There is no commentary regarding how to stop this from happening — the world is a dynamic place; something it will always be. The posts will move because someone wasn’t thinking, deliberately wanted to shift the posts for their advantage, lacked an appreciation their actions would impact what you are doing, had to react to a situation outside everyone’s control, et cetera, et cetera. It’s simply a truism that the posts will move; not always, but more than you would like.

Stay aware, over communicate and validate what you are doing will still achieve your goal, and as they say, never assume. And if the ball is in the air when those goal posts move there are two options that come to mind — figure our how to kick another ball very, very quickly, or figure out where the ball will land, have a plan to pick it up, and kick it through the posts before they move on you again. And remember, even if you miss scoring, you have still progressed the ball, and that’s the most important thing,

All figuratively speaking of course.


I am only one...

I am only one, but I am one. I can not do everything, but I can do something. And I will not let what I cannot do interfere with what I can do.

- Edward Everett Hale


I hadn’t heard of Edward Everett Hale before, but experience has shown me the Internet is excellent for dealing with this sorta thing. Wikipedia tells me Edward Everett Hale (April 3, 1822 – June 10, 1909) was an American author, historian, and Unitarian minister, best known for his writings such as "The Man Without a Country", published in Atlantic Monthly, in support of the Union during the Civil War. He was the grand-nephew of Nathan Hale, the American spy during the Revolutionary War.

Now that I have Edward’s identity sorted out I can concentrate on what he supposedly said. I say “supposedly” because I’m fully aware I got the quote from the internet, and sadly, there has to be a small leap of faith in doing so. When I first read the quote I was absolutely certain it was the product of the me generation and humbled by the assumption those who came before us were not quite as smart as we are today (I mean electricity was a novel thing back then). Good thing we have the Internet — it’s a vast achievement that reminds us constantly we do not know all that much, and sadly, we’ve forgotten more than we dare to admit.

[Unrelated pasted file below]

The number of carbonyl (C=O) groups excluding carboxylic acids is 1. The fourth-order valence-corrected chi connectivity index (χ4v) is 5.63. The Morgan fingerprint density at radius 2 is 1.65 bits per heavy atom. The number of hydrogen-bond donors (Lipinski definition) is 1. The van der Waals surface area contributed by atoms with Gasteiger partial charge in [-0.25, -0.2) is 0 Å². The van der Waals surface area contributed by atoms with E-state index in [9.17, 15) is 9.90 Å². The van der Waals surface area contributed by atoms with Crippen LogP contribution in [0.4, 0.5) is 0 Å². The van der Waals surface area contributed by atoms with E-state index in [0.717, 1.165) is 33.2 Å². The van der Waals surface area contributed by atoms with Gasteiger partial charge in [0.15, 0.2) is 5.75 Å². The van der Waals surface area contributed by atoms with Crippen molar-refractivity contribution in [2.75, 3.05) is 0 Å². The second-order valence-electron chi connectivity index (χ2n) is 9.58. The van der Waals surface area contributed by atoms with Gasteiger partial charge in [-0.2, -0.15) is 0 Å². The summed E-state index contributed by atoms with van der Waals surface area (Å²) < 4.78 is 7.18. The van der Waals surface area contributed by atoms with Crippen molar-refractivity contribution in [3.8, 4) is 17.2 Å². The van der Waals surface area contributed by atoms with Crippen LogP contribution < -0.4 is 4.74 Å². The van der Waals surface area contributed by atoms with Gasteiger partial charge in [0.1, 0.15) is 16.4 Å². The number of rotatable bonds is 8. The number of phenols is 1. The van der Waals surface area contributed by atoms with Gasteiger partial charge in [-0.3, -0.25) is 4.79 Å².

The exploration of the human condition has been an endeavour over the millennium so we probably shouldn’t assume Edward Everatt Hale was the first to put pen to paper regarding individuality and its innate power — although he does have a meme so he has that going for him. And because of it, I couldn’t help but put some thought into it.

I am only one, but I am one — a reminder that you are the fundamental building blocks for everything done as a species (or not done), and because of it, you have the potential to do something important.

I can not do everything, but I can do something — an acknowledgement and recognition that you have skills, abilities, and character, and you can achieve something. Alas, it’s also a reminder the universe is rather large, so you can’t everything or do not have the ability. However, there is no excuse in simply doing nothing.

And I will not let what I cannot do interfere with what I can doa reminder to focus on what you have and what you can do, and not be distracted by lamenting or striving for what you can’t. Achievement will never be found if don’t focus on your strengths and abilities.

How does that song go again? Oh yes, “Two outta three ain’t bad”.

I am only one, but I am one — check. Can not do everything, but I can do something — check. And I will not let what I cannot do interfere with what I can do — wait, what about identifying your weaknesses and developing a plan to improve? Oversimplifying, as I am apt to do, there seems to two philosophical camps; find your strengths and rally all your energy around them, or identify your weaknesses, develop them into strengths, and strive for balance (I belong in this camp). “Find what you are really good at and then go all in to make the most of it” — it’s pithy and I do like the ring of it. Maybe my approach has been wrong all these years, although arguable I haven’t done so bad.

I’m probably going to have to consult with the Internet again but in the mean time this is where I’ve landing —

I am, and that is important. I have talents to do something, and I will. I have been given a lifetime to figure out how to get it done, although it’s not as long as you think.